Many women want to sew to bring some value into their local economy. But if they’ve got a sewing machine, it’s either broken or they have no way of powering it any more.

We saw many instances of grandmothers who no longer have children, for various reasons – including deaths, illness or abandonment – and are living in dire poverty, with a yard full of grandchildren

We saw people who were unable to work because of cataracts; one grandmother we met was pretty close to blindness because of them. Before that, she had been able to sustain her family; she had some technical expertise in carpentry, and she had sold food as well. If we restore her sight, it’ll make a big impact not only for her, but for the nine grandchildren she’s looking after.

There are plenty of elderly people who are completely immobilised, and disabled kids who need special care and attention; wheelchairs, or at least crutches. It’s more a case of what don’t they need, really, than what they need. If I told you what they need, I’d be here all day.

CD: How do you make change happen as an organisation? What capacity do you have to say, “These are the things we can do to bring change”?

TA: As an organisation, our expertise is about mobilising logistics, it’s not just about supplying immediate needs. One thing we’re looking to do is a root cause analysis, which is essentially:

You’re hungry. Why are you hungry?
Because I have no food.
Why have you got no food?
Because I have no money.
Why have you got no money?
Because farming isn’t going on very well.
Why is it not going very well?

Because of poor irrigation systems.
This root cause analysis is a process of asking, why, why, why?

There are a number of places where, if we could just get a few boreholes installed, we could give farmers access to water, perhaps fund a few irrigation systems. Not install them ourselves, but fund people to do it, which will give them the ability to self-sustain. In the meantime, though, there are areas that need food now.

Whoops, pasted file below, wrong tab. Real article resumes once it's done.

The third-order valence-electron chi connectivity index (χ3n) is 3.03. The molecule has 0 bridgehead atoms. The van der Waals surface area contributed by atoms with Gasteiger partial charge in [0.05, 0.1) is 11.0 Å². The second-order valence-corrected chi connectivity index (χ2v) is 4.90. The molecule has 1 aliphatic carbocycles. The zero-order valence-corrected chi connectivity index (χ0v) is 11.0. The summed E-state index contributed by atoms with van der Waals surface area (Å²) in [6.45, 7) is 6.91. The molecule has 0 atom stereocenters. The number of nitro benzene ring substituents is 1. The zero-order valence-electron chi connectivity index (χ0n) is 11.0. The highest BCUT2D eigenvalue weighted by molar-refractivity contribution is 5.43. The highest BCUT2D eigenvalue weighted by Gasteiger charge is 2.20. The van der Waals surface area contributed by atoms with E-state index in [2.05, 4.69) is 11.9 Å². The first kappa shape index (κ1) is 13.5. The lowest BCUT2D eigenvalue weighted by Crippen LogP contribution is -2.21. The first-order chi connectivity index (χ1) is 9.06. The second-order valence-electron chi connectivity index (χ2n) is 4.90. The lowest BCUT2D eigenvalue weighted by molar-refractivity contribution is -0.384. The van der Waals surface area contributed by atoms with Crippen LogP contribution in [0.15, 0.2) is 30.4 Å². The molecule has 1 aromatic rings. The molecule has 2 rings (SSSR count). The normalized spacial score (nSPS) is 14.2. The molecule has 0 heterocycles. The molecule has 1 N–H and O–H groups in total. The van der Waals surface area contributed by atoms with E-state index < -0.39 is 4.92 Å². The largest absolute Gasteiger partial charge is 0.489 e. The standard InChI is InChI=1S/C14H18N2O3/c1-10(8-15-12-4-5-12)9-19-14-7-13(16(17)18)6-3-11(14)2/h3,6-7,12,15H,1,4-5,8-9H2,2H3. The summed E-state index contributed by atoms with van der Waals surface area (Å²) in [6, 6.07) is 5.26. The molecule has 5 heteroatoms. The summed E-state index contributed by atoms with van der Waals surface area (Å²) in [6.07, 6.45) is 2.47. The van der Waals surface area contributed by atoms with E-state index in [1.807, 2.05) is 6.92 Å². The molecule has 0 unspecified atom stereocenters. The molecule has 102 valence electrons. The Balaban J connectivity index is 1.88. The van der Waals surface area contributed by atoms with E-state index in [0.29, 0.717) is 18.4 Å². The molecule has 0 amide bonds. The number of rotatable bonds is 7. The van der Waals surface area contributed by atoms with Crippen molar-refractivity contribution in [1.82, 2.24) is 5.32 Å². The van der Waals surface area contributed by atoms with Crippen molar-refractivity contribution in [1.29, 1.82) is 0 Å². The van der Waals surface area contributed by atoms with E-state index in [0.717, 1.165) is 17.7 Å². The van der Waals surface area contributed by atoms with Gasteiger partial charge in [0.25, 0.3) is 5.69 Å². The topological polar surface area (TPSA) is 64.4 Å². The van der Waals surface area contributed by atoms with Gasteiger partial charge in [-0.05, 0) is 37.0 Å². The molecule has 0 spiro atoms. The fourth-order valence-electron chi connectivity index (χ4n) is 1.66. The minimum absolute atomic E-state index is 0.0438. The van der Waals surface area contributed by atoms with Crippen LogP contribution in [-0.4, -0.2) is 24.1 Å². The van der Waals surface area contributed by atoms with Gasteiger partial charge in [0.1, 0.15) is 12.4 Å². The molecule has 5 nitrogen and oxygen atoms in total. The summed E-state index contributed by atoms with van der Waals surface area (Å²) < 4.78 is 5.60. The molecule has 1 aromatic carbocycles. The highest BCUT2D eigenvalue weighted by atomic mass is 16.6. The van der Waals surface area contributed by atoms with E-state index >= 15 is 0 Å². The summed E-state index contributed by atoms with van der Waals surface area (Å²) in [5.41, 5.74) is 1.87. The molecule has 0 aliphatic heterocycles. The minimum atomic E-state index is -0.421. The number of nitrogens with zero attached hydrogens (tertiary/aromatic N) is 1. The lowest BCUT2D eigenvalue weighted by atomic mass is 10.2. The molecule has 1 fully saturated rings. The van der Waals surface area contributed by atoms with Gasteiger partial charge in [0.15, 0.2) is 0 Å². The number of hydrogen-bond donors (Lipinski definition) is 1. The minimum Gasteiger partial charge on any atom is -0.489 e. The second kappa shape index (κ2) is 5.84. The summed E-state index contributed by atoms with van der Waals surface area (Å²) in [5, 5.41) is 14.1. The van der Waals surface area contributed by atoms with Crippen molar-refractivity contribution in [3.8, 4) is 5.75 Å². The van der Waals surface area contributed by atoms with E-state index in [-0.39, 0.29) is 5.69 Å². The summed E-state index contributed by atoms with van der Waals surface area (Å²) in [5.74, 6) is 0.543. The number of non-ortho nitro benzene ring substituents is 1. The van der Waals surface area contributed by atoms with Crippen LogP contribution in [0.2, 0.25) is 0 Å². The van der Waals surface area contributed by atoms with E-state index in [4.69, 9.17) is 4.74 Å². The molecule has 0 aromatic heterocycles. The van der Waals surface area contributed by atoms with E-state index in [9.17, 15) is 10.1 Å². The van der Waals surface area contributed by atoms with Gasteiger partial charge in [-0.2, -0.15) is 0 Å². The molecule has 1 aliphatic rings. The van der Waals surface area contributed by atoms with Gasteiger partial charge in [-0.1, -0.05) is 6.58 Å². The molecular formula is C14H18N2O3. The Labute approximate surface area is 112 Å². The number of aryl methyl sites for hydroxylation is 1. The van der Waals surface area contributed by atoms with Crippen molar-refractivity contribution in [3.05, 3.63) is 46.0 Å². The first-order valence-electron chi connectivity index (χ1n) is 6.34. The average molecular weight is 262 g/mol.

I simply don’t see enough of a marketplace where we can say, here’s some cash, some vouchers or some EcoCash [mobile money]; go buy your own food. The marketplace is not functioning well, and the supply is not flowing well enough to serve the number of people we want to serve. Once we get that immediate stuff done, then we’ll be looking at, how we turn immediate assistance into development. We are looking at sustainable livelihoods.

CD: As a Zimbabwean, I find it hard to imagine the scale of the challenges some regions of my country are facing.

TA: Absolutely. You can go to a shopping mall in Harare and buy coffee and a few cakes, and that’s the equivalent of five people’s monthly wage in some rural areas.

I would really encourage people from Harare and other major cities to go out to rural areas. Go and see for yourselves, and come back and advocate. Advocate, advocate, advocate.

CD: What people and organisations will Humanity First be engaging with in Zimbabwe?

TA: Operational partnerships happen out there in the field. You bump into people, you go to coordination meetings, and you try not to duplicate efforts. The key thing is getting an understanding of the operational environment.

We spent a big chunk of this trip talking to multiple NGOs and the Zimbabwean government. NGOs and other actors tend to work in isolation, but this time I think everyone’s seen that the challenges are big. You cannot not work together.

CD: In 2020, why do we still need humanitarian aid organisations?

TA: A few years ago, the future of aid was cash transfers. But everything is dependent on the marketplace and the environment, because every disaster or crisis is different. The solution has to be government-led, and in Zimbabwe, it is to a degree. It is about investing resources in manpower and human capital development, planning and programming toward that end goal of human development.